Last week, after pressure from myself and Labour councillors to provide grants to taxi and private hire drivers, Bedford Borough agreed last week to waive licence fees, which is progress. Since the start of the pandemic, I’ve worked with Shadow Rail Minister Tan Dhesi on the issue of taxi permits at rail stations. Given that rail operators have received financial support from the Government given the dramatic drop in rail users, I firmly believe this support should be passed down the line to benefit taxi drivers who have been extremely badly hit by the slowing of trade through the pandemic.
Taxi and private hire drivers are of course not the only sector struggling due to a lack of support: the beauty industry, for example, is reeling following closure for many months of the past year, without the same alternatives for diversifying and offering services online available to some other sectors and I will continue to fight for decent financial support packages to ensure these businesses can reopen once restrictions are lifted.
I was pleased to virtually meet Year 12 students at Mark Rutherford last week, and I hugely admire the continued efforts of all teaching staff across Bedford and Kempston as they face the challenges of delivering virtual and in-school teaching. I will be meeting with members of teaching union NASUWT next month to hear their concerns.
This week I will meet with the British Transport Police regarding policing activity to tackle County Lines criminality in Bedford and Kempston.
The pandemic has exposed the digital divide across the UK, with approximately 9% of children without access to a laptop, desktop or tablet to access remote education, including in Bedford. I continued to work with the Lord Lieutenant on Bedford laptop drive.
Whilst I welcome the infrastructure investment, I am concerned by the news that the East-West rail investment connecting Oxford to Cambridge will be used by diesel trains. The Government declared a climate emergency, as did Bedford Borough Council. New infrastructure projects need to be based on clean energy – I wrote to the Transport Minister to raise this but haven’t yet received a response.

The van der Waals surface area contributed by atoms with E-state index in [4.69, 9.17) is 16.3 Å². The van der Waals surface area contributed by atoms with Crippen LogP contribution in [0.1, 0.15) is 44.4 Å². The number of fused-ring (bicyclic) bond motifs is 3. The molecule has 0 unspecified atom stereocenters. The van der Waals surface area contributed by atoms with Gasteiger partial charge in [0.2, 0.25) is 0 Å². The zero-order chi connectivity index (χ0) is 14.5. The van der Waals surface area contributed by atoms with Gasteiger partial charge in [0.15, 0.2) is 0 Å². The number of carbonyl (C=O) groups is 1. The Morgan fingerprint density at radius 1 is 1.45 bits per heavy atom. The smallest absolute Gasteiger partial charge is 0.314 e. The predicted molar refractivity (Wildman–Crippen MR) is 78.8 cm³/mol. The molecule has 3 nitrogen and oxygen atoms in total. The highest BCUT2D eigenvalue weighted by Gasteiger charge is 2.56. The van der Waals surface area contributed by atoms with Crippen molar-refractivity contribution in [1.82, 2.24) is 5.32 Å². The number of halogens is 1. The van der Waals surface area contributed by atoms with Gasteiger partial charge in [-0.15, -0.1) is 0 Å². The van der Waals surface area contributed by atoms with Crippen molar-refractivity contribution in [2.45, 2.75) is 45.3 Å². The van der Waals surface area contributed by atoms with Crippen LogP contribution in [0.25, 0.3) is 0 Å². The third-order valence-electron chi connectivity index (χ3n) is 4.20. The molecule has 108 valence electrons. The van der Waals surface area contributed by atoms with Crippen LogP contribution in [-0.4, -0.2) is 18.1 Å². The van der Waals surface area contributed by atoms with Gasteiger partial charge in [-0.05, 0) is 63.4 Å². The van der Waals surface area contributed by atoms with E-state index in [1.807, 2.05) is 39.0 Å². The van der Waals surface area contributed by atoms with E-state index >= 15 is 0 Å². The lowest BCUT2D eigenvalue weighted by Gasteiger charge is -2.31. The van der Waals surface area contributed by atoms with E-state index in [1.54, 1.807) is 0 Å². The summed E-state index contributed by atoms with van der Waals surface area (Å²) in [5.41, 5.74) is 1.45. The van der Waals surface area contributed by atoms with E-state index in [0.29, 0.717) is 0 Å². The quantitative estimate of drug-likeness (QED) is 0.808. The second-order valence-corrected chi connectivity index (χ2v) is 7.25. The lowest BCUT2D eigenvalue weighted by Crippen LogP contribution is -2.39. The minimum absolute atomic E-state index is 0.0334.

There are widespread concerns that some communities, especially Black Asian and minority ethnic communities are showing vaccine hesitancy. I joined with a number of other Asian MPs across the political divide to record a video to share on social media.
It has been an ongoing source of frustration that the Government have refused to publish local level vaccine data, and missing ethnicity data has been an avoidable obstacle in the challenge of overcoming vaccine hesitancy, but I’m aware that hard work is going on at grass roots community level working with the CCG to allay any fears and to combat untruths to ensure as many people as are eligible take up their opportunity to be vaccinated.
I would have hoped to share the Health Secretary’s responses to my letters in January about vaccine delays and the issue of data, but I have not had the courtesy of any replies.
I raised the concerns of the dental profession in Parliament over the impact of Covid.
In a huge U-turn following sustained opposition by me and Bedford Borough, the Home Office pulled their plans to open accommodation on the Yarl’s Wood IRC site for asylum seekers.
HCLG Select Committee
The HCLG Select Committee held sessions on local government financial sustainability and section 114 notices and on the impact of Covid-19 on homelessness and the private rented sector. The Committee has also told the Government it has not gone far enough in compensating the victims of the cladding scandal.
I made the following representations recorded on the Hansard:
26th January – HOC Chamber: Educational Settings – Remote learning
3rd February – HOC Chamber: Support for University Students, rental accommodation
11th February – HOC Chamber: Future of Health and Care, Emergency dental treatment